Ground Level Ozone Overview

Equation showing that combining oxygen, NOx, VOCs, and sunlight results in ozone.
Oxygen + NOx + VOCs + Sun = Ozone

Ground-level ozone is an air pollutant known to cause a number of health effects and negatively impact air quality and the environment in the state of New Jersey.  Ozone is formed when oxides of nitrogen (NOx) and volatile organic compounds (VOCs) react in the presence of sunlight.  Ozone can irritate any set of lungs, but those with lung-related deficiencies should take extra precautions on bad ozone days.

The Your Air Quality Today tab on this page tells you how to sign up to receive notifications and find out when your local air has reached unhealthy ozone levels.  Since each ozone episode is different, depending on a number of meteorological and air quality factors, you can find out the specifics on ozone exceedances in New Jersey’s non-attainment areas this year by clicking the Ozone Exceedances tab.

Good v. Bad Ozone

Ozone is a gas that occurs both in the Earth’s upper atmosphere and at ground level. Ozone can be “good” or “bad” for your health and the environment, depending on its location in the atmosphere.

What is Ozone Season?

Ground-level ozone needs sunlight to form, therefore it is mainly a daytime problem during the summer months. The length of the ozone monitoring season varies across the country according to a number of seasonally-dependent factors (e.g., ambient temperature, strength of incoming solar radiation, length of day, etc.) that affect ozone formation.  Weather patterns have a significant effect on ozone formation and hot, dry summers will result in more ozone formation than cool, wet ones. In New Jersey, the ozone monitoring season runs from March 1st to October 31st.

Why is it Worse in Summer? Understanding the Link Between Weather and Ozone Formation

Ground-level ozone can be a summertime air pollution problem in the region, and weather plays a key role in the levels of ozone that we experience. Meteorologists and other weather professionals and enthusiasts can help educate the public about ozone’s health effects, and provide tips on minimizing exposure to ozone and simple actions to take that reduce ozone formation.

Health Effects of Ground-Level Ozone

Ground-level ozone is harmful to our health and the environment.  Ozone damages lung tissue and reduces the lung’s ability to work properly.  As the air enters the lungs, ozone irritates the lining of the lungs’ passageways.  The resulting swelling in the lungs makes it more difficult to breathe, in addition to causing muscle spasms and excess mucus.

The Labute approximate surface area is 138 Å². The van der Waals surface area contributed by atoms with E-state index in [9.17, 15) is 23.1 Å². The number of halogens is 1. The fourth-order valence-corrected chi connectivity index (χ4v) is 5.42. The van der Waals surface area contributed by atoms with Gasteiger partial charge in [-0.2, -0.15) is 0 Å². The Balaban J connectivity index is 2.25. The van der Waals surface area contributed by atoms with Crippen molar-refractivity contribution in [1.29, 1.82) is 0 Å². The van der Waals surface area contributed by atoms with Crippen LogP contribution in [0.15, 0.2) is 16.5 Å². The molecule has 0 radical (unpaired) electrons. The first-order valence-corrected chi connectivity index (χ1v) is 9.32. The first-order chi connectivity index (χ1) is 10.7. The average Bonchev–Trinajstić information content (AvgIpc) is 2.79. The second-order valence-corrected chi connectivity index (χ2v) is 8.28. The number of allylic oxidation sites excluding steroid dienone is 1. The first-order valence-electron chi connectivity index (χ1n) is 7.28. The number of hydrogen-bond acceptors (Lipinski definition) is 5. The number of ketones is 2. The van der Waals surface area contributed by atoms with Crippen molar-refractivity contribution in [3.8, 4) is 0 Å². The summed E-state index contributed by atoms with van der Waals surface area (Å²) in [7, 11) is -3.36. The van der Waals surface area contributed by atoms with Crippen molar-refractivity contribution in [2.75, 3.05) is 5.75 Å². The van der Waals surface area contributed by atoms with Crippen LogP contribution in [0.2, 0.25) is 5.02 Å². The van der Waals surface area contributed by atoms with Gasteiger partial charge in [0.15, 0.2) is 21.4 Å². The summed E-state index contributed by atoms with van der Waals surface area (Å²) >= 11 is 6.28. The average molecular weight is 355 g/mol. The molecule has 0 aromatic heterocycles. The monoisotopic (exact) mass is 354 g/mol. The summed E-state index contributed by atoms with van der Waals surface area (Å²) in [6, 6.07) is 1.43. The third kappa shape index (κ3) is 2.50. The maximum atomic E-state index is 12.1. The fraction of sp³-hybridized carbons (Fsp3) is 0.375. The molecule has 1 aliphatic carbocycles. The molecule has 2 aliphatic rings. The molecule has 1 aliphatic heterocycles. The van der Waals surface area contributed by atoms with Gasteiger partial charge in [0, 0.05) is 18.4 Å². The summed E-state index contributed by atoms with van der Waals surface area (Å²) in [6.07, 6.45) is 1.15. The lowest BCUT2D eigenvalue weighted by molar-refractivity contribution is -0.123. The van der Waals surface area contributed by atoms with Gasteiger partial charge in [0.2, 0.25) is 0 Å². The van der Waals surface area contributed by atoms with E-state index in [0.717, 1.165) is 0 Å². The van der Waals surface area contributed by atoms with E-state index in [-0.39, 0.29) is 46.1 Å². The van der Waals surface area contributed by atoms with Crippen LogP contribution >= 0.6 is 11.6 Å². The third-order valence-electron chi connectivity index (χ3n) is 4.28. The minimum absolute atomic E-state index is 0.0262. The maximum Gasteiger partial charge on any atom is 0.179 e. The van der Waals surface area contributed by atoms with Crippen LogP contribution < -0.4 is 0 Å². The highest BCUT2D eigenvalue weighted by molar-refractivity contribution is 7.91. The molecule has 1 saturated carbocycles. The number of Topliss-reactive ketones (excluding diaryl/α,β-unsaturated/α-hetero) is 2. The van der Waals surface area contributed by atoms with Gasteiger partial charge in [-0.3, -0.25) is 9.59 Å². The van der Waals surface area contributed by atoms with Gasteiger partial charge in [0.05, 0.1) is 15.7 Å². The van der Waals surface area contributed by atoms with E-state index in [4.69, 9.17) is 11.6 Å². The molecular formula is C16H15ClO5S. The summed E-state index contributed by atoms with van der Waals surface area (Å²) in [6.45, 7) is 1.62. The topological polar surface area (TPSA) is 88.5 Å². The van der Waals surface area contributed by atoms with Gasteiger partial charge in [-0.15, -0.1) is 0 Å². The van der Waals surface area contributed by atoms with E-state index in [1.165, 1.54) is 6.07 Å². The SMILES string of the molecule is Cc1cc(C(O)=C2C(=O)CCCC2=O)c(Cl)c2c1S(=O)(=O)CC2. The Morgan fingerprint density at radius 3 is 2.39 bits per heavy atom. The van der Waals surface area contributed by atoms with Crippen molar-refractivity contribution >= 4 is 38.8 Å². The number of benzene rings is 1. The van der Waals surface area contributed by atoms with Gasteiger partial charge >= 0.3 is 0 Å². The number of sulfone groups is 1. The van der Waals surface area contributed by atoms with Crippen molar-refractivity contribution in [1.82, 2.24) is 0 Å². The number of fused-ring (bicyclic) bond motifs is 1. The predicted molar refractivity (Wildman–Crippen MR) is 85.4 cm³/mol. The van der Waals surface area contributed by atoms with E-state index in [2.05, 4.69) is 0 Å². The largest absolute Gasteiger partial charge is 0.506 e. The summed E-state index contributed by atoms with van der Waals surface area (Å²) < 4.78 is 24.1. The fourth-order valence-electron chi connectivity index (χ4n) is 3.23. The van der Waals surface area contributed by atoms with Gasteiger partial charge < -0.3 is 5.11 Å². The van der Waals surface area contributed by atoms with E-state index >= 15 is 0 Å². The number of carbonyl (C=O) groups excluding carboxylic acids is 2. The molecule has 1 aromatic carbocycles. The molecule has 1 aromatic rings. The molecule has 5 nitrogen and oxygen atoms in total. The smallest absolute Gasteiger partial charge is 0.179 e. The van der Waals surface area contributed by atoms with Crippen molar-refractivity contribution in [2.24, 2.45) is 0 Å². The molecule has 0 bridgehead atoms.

Exposure to ozone also makes the lungs more vulnerable to lung-related illnesses, such as pneumonia and bronchitis.  People with asthma are particularly vulnerable when ground-level ozone levels are high, but even healthy adults and children are vulnerable.  Exposure to ozone for several hours can significantly reduce lung function and increase lung inflammation during exercise.

Lung damage from ground-level ozone
A healthy airway (left) vs. an inflamed airway due to ozone inhalation (right). Source: EPA, 2012
Environmental Effects

Plants and other ecological systems are also susceptible to ground-level ozone.  Ozone can cause discoloration and damage to plants by impacting the natural photosynthesis process.  In addition, the ozone precursor oxides of nitrogen (NOx) can cause rainfall to become highly acidic (otherwise known as acid rain), which damages the leaves and structure of plants during rain events.

Haze is caused when sunlight encounters tiny particles in the air, including nitrates. Some light is absorbed by these particles in the air; while other light is scattered away before it reaches an observer. More pollutants in the air causes more absorption and scattering of light, which reduce the clarity and color of what we see. Learn more about regional haze here.

Leaf damage due to ground-level ozone
Leaf damage due to smog. Source: USDA
Plant damaged by ground-level ozone
Source: USDA
Federal Standards for Ozone

New Jersey is required to meet air quality standards established by the United States Environmental Protection Agency (USEPA).  These standards are known as National Ambient Air Quality Standards (NAAQS).  For more information see National Ambient Air Quality Standards.

What You Can Do About Ozone

Tips to help you avoid ozone exposure:

  • Be informed on local air quality in your area:
    • Subscribe to EnviroFlash at EnviroFlash – Sign-Up to receive information on your local air quality forecasts and when ozone or fine particulate air quality is predicted to be unhealthy.
  • Don’t exercise mid-day on poor air quality days.
  • Move outdoor activities to a day with better air quality or move the activities to the early morning or late evening.
  • Consider having an “ozone” date, similar to a “rain” date, for outdoor events.


Tips to help reduce ozone formation: